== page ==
What do you think? Are you still using Windows XP?   Does anyone in your family? Will you buy an upgrade to the OS, or will you buy a new computer, if you upgrade at all?   I’d love to hear what you think of this situation, as well as what might happen  61 days from now in the comments section below.

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HP Applying OS Pressure

HP’s “Back by Popular Demand” Promotion confirms – Windows 8 really does suck.

Untitled

I heard this while listening to episode 926 of TNT, “Get Adam Curry on the Phone.” My initial response was that this was a huge problem for Microsoft. HP is not only offering a current PC i.e., not refurbished and not a clearance item with Windows 7 on it, but it’s doing so at a $150 discount.

HP is offering the HP Pavilion 15t-n200 Notebook PC with Windows 7. It has  a 4th generation Intel Core i5-4200U Processor and is priced $599.  This is huge for both consumers and the enterprise, as many users have really struggled with Windows 8. Many enterprises are still using Windows XP and their IT departments are more inclined to refresh those aging endpoints with Windows 7 rather than Windows 8.  The Windows 8 UI is totally different from Windows XP and the learning curve is steep.

Many organizations aren’t willing to take the productivity hit associated with the new desktop OS. That coupled with the fact that many critical, proprietary and other traditional enterprise apps have not been fully vetted or optimized for Windows 8 makes them an unlikely candidate for the touch-centric OS.  Add in the absence of a Start Button and a more traditional Start Menu and you begin to clearly see the hot mess that Windows 8.x has created for itself.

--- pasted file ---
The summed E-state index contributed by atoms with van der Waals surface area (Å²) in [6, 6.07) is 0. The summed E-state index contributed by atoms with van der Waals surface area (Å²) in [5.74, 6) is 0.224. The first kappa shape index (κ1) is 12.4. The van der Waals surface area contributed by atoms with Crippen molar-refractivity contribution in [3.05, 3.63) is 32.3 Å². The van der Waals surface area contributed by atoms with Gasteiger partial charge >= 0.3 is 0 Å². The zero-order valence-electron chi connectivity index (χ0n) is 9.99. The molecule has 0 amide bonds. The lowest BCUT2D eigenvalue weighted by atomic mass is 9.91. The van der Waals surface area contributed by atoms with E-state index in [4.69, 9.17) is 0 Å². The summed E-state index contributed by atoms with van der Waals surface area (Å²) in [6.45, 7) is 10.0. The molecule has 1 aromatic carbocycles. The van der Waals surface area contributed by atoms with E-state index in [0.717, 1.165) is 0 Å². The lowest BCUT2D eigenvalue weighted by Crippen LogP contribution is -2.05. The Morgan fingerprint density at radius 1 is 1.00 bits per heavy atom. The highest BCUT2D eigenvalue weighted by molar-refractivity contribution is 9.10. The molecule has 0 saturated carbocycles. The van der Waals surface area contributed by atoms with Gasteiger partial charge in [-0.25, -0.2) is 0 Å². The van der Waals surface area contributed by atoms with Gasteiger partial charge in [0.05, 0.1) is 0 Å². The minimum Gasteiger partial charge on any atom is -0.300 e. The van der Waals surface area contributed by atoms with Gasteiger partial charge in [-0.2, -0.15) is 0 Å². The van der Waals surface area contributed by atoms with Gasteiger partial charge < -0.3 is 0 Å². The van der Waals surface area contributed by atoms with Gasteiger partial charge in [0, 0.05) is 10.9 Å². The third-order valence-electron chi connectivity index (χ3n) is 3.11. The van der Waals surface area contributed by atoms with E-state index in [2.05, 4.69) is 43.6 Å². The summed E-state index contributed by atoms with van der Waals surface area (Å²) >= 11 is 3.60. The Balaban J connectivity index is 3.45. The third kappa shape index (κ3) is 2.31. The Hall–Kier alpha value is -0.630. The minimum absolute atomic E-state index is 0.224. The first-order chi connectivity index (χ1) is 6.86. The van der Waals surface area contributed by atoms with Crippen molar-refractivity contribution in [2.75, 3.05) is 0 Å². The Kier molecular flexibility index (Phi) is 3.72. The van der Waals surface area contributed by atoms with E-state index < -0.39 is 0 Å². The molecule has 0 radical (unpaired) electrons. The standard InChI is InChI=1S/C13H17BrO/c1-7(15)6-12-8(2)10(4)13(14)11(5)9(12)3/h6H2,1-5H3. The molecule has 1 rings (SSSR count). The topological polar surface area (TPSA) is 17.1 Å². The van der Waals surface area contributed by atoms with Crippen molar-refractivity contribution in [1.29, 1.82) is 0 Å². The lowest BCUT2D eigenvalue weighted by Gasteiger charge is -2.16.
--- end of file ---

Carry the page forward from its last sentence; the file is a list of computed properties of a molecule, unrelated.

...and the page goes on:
I think the biggest issue here is that Microsoft is having to compete against itself with much older products.  Windows 8 has less than a 10% market share of all Windows PC’s worldwide, and they’re under a great deal of pressure to:

1.Make Windows 8.x work – Microsoft has a long row to hoe, here. Their Windows 8.1 Update 1, or Windows 8.2,whatever they’re going to call it, has a large bill to pay. It needs to right more wrongs than Windows 8.1 did gain more confidence, more user satisfaction than it currently enjoys and it really doesn’t have a lot of time to do that with.

2.Distance themselves as quickly and as far as they can from Windows 8.x. Microsoft can’t make Windows 9 get here quick enough.  While its next OS, code named Threshold is currently scheduled for a Spring 2015 release, for Microsoft, this next year is going to crawl.